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Picture books for young readers

November 16, 2017
Amy Phelps , MOV Parent

Some new releases are ready to keep kids busy during colder nights!

Lovely artwork follows an almost wordless story of a young kitten who just wants to play with his family in "Meow!" by Victoria Ying (HarperCollins, $15.99.) A kitten wants to play with his ball of yarn, but his whole family is busy. When he accidentally causes chaos, he gets in trouble. Can he make it up to them and still get to play? There is a lot of inference to this story, and illustrates to kids how one word can be said in many different ways.

A scared bear goes on an adventure with his friend the porcupine in "Pine and Boof: The Lucky Leaf" by Ross Burach (HarperCollins, $17.99.) With funny illustrations, readers follow the bear Boof, who is scared of everything, including other bears. He likes to find things and name them and his favorite thing is a red leaf. But when the wind takes the leaf away he wants to find it. Enter Pine, an adventurous porcupine who doesn't mind going looking for it, even if it means snakes, wild boars and more! This is a funny story that ends with a sweet friendship.

Funny photos accompany the familiar story of bedtime in "The Little Girl Who Didn't Want to Go to Bed" by Dave Engledow (HarperCollins, $17.99.) Award-winning photographer and social media star on Facebook and Instagram, Engledow made a name for himself with funny photos featuring his daughter and fathering adventures. In this story, his daughter tells the story of things she'd rather do than go to bed - like laundry or cleaning the toliet. She's sure her parents must be doing fun things - though it doesn't look like it, and keeps sneaking out of bed. So her parents send her up to bed to count - which she does while doing all sorts of things. After staying up all night, what will happen? This is a funny story that is made even better by the wonderful photos.

An author-illustrator, formerly of the U.K. and now living in Hocking Hills, Tadgh Bentley returns to his Little Penguin series with "Little Penguin and the Lollipop" (HarperCollins, $17.99.) Penguin needs help from the reader in dealing with his friend Kenneth, who is mad because Little Penguin ate his lollipop, which was clearly marked, even though Penguin swears he didn't know it belonged to someone else. He's tried giving him a hug, writing him a card, Maybe the reader can help conjure up a razzle-dazzle lollipop that doesn't belong to someone else! A funny story with audience participation, this will get little kids excited.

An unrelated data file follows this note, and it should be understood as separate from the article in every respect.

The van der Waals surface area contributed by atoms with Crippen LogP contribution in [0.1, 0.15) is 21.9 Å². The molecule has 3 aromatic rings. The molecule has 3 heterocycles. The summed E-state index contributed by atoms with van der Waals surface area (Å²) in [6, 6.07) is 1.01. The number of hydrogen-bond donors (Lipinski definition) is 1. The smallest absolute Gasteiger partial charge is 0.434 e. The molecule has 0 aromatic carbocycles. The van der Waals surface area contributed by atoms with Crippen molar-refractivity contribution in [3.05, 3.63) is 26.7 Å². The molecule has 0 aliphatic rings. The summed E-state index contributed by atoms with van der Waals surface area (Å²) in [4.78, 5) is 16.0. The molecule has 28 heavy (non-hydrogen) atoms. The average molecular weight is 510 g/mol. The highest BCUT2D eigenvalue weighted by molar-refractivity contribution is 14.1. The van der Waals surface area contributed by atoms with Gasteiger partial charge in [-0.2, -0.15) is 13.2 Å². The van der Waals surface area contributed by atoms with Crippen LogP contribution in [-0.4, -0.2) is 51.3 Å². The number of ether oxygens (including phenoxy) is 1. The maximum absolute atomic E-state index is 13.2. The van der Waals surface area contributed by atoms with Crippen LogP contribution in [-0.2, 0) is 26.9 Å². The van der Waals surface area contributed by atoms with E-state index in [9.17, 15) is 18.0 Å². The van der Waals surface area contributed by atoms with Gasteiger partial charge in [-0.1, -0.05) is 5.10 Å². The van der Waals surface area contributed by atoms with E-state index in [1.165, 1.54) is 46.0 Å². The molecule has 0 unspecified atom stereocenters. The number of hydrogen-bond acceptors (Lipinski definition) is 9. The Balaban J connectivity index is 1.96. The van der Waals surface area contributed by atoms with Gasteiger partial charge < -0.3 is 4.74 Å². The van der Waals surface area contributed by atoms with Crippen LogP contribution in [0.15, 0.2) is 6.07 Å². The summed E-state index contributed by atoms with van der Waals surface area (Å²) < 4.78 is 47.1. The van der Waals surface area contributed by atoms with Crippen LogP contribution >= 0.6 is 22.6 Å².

A little red panda gets help from a lot of animal friends in writing a story in "Amy the Red Panda Is Writing the Best Story in the World"?by Colleen AF Venable and illustrated by Ruth Chan (HarperCollins, $17.99.) The story begins and big words appear. But just as Amy begins to tell the story, letters come raining down, and as Amy is trying to tell the story and assemble the letters, all the animals show up to help and are doing their own editing. Is this story ever going to be told? Will a letter fight spontaneously happen in the middle of the book? You bet! This is a fun guessing game of a story as the characters set out to create a book.

Snappsy the Alligator is back and still is a bit disgruntled in "Snappsy the Alligator And His Best Friend Forever (Probably) by Julie Falatko with pictures by Tim Miller (Penguin, $16.99.) The narrator, a chicken, is telling the story of Snappsy and all the great things he does and how they met and now do everything together. Except Snappsy doesn't want to cooperate and seems to want to be left alone. He doesn't want to have a Best Friends Sleepover or wear BFF shirts with each other's names on them (who is Bert?) Will he get a new friend despite his objections? This is a funny story that will bring lots of laughs.

A geometry filled story of friendship is told in "Love, Triangle" by Marcie Colleen with illustrations by Bob Shea (HarperCollins, $17.99.) Ever since they were Dot and Speck, Circle and Square have been best friends. They may be opposites, but they love doing everything together. That is until Triangle shows up. They both start doing different things with Triangle, making the other sad. Has Triangle broken up their friendship??Can it be brought back together? A story of friendship and sharing is told using shapes that will bring friends and math together!



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